In 1942, President Roosevelt again asked Tobin to join the White House staff. This time, he appointed Tobin as a special representative to the United Kingdom and charged him with investigating the state of the labor movement there. After a month abroad, Tobin reported that although Great Britain suffered from a number of strikes, the labor unions were not communist-dominated nor unpatriotic and that the large number of strikes was justified.
He was considered three times for Secretary of Labor, and twice refused the post—in 1943 and 1947.
Tobin did not, however, permit the Teamsters to participate in the great post-war wave of labor strikes. In the two years following the cessation of hostilities, the Teamsters only struck three times: One unit of 10,000 truckers in New Jersey struck for two weeks. Workers at UPS struck nationwide for three weeks before Tobin ordered an end to the strike. And workers at Railway Express Agency struck for almost a month before Tobin ordered workers back to work.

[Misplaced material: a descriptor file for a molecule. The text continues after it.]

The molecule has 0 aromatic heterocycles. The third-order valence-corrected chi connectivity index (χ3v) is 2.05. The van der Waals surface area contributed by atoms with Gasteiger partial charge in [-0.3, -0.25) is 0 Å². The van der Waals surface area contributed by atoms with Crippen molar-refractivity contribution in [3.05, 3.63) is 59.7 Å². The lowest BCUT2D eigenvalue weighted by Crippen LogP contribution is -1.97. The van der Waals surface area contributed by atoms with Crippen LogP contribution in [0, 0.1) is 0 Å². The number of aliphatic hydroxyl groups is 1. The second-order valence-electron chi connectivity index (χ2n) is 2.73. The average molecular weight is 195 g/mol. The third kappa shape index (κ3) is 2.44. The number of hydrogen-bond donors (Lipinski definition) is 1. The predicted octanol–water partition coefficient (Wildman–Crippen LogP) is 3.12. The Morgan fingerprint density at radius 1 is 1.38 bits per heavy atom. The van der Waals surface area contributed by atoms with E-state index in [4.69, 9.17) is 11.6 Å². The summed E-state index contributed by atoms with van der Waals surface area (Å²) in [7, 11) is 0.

Tobin strongly opposed the Taft-Hartley Act and repeatedly called for its repeal. Nonetheless, he was one of the first labor leaders to sign the non-communist affidavit required by the law.
In 1948, Tobin became disenchanted with the Democratic Party and President Harry S. Truman. For the first time since 1928, he refused to be a delegate to the Democratic National Convention, and refused to speak at the convention when invited to do so. In the 1948 presidential election, he refused to endorse Truman, refused to put the resources of the national Teamsters union behind Truman's re-election, and told local unions to vote their conscience.